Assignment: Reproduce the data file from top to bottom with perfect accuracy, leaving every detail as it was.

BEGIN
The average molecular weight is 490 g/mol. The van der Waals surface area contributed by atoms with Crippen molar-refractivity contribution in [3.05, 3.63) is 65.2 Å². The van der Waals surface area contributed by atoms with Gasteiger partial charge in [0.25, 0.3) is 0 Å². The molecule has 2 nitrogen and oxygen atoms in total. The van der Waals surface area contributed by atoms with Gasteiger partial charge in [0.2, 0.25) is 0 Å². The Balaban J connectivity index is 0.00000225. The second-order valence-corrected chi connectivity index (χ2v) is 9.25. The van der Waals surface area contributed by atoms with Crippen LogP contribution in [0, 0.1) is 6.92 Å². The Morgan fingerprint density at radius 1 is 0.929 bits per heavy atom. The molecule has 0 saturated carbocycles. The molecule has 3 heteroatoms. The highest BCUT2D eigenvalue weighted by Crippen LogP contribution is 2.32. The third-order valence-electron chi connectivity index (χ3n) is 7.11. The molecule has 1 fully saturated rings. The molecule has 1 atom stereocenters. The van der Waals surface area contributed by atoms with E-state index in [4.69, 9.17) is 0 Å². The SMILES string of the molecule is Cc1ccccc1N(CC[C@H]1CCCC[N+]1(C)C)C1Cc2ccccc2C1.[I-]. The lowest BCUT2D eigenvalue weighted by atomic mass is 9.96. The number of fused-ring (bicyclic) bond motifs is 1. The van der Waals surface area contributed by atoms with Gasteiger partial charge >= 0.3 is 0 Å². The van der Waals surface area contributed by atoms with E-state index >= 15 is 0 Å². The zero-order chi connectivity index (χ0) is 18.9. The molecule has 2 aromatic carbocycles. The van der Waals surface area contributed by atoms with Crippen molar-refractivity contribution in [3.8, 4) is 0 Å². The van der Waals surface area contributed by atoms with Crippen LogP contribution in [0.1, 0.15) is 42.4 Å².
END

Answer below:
The average molecular weight is 490 g/mol. The van der Waals surface area contributed by atoms with Crippen molar-refractivity contribution in [3.05, 3.63) is 65.2 Å². The van der Waals surface area contributed by atoms with Gasteiger partial charge in [0.25, 0.3) is 0 Å². The molecule has 2 nitrogen and oxygen atoms in total. The van der Waals surface area contributed by atoms with Gasteiger partial charge in [0.2, 0.25) is 0 Å². The Balaban J connectivity index is 0.00000225. The second-order valence-corrected chi connectivity index (χ2v) is 9.25. The van der Waals surface area contributed by atoms with Crippen LogP contribution in [0, 0.1) is 6.92 Å². The Morgan fingerprint density at radius 1 is 0.929 bits per heavy atom. The molecule has 0 saturated carbocycles. The molecule has 3 heteroatoms. The highest BCUT2D eigenvalue weighted by Crippen LogP contribution is 2.32. The third-order valence-electron chi connectivity index (χ3n) is 7.11. The molecule has 1 fully saturated rings. The molecule has 1 atom stereocenters. The van der Waals surface area contributed by atoms with E-state index in [4.69, 9.17) is 0 Å². The SMILES string of the molecule is Cc1ccccc1N(CC[C@H]1CCCC[N+]1(C)C)C1Cc2ccccc2C1.[I-]. The lowest BCUT2D eigenvalue weighted by atomic mass is 9.96. The number of fused-ring (bicyclic) bond motifs is 1. The van der Waals surface area contributed by atoms with Gasteiger partial charge >= 0.3 is 0 Å². The van der Waals surface area contributed by atoms with E-state index >= 15 is 0 Å². The zero-order chi connectivity index (χ0) is 18.9. The molecule has 2 aromatic carbocycles. The van der Waals surface area contributed by atoms with Crippen molar-refractivity contribution in [3.8, 4) is 0 Å². The van der Waals surface area contributed by atoms with Crippen LogP contribution in [0.1, 0.15) is 42.4 Å².